* Place large, heavy objects on lower shelves, and hang pictures and mirrors away from beds.

    * Use straps or other restraints to secure tall cabinets, bookshelves, large appliances (especially water heater, furnace and refrigerator), mirrors, shelves, large picture frames, and light fixtures to wall studs.

    * Repair cracks in ceilings and foundations.

    * Store weed killers, pesticides and flammable products away from heat sources.

    * Place oily rags or waste in covered metal cans and dispose of them according to local regulations.

    * Have a professional clean and repair chimneys, flue pipes, connectors, and gas vents. 13 In the event you need to evacuate at a moment’s notice and take essentials with you, you probably will not have the opportunity to shop or search for the supplies you and your family will need. Every household should assemble a disaster supplies kit and keep it up to date. A disaster supplies kit is a collection of basic items a family would probably need to stay safe and be more comfortable during and after a disaster. Disaster supplies kit items should be stored in a portable container(s) as close as possible to the exit door. Review the con tents of your kit at least once per year or as your family's needs change. Also, consider having emergency supplies in each vehicle and at your place of employment.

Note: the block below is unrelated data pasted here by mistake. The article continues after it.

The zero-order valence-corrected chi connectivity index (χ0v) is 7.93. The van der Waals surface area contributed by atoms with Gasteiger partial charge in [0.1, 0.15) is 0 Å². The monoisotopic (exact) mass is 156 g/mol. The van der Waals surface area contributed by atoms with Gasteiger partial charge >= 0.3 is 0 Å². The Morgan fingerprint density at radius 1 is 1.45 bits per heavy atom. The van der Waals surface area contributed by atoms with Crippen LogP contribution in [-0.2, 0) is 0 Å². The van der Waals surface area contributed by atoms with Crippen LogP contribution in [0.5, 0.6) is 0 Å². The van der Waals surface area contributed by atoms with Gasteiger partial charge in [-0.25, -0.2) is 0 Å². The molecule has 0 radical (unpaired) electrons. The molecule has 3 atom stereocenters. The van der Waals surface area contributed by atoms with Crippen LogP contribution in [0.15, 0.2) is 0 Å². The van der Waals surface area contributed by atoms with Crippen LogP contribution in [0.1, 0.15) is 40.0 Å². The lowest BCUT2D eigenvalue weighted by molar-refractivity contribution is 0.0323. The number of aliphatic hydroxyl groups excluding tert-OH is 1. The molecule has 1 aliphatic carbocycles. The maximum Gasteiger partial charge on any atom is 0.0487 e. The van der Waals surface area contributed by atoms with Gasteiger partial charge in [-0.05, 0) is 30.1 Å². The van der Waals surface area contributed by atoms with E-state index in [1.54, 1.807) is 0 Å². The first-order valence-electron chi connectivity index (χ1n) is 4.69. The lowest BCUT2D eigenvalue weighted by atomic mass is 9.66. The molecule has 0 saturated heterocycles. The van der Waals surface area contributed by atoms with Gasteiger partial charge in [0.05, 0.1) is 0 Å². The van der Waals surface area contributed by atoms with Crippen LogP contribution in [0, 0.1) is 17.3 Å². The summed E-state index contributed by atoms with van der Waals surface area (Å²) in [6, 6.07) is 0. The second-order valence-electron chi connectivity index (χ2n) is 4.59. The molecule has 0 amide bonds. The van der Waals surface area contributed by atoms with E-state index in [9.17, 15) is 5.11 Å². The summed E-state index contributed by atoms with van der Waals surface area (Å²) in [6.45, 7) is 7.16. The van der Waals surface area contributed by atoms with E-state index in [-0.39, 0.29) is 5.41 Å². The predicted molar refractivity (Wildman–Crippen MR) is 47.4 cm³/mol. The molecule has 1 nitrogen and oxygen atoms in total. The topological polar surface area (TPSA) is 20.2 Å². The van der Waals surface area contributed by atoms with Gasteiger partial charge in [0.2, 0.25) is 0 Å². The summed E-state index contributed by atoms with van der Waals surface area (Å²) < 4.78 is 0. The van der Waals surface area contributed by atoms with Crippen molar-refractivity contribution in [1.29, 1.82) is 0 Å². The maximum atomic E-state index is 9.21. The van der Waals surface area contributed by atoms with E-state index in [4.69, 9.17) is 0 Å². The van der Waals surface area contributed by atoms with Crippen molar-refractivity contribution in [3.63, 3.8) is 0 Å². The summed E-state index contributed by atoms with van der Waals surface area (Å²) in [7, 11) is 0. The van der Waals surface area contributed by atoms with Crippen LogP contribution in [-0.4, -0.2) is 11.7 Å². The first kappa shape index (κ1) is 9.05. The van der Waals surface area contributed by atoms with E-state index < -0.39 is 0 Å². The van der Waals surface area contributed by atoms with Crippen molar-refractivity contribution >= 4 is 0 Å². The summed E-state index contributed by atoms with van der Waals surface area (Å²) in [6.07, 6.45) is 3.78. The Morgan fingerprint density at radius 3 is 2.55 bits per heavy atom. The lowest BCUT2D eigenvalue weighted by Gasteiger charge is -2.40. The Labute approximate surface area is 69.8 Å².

The following should be included in your basic disaster supplies kit:

    * Three-day supply of nonperishable food and manual can opener.

    * Three-day supply of water (one gallon of water per person, per day).

    * Portable, battery-powered radio or television and extra batteries.

    * Flashlight and extra batteries.

    * First aid kit and manual.

    * Sanitation and hygiene items (hand sanitizer, moist towelettes, and toilet paper).

    * Matches in waterproof container.

    * Whistle.

    * Extra clothing and blankets.

    * Kitchen accessories and cooking utensils.

    * Photocopies of identification and credit cards.

    * Cash and coins.

    * Special needs items such as prescription medications, eye glasses, contact lens solution, and hearing aid batteries.

    * Items for infants, such as formula, diapers, bottles, and pacifiers.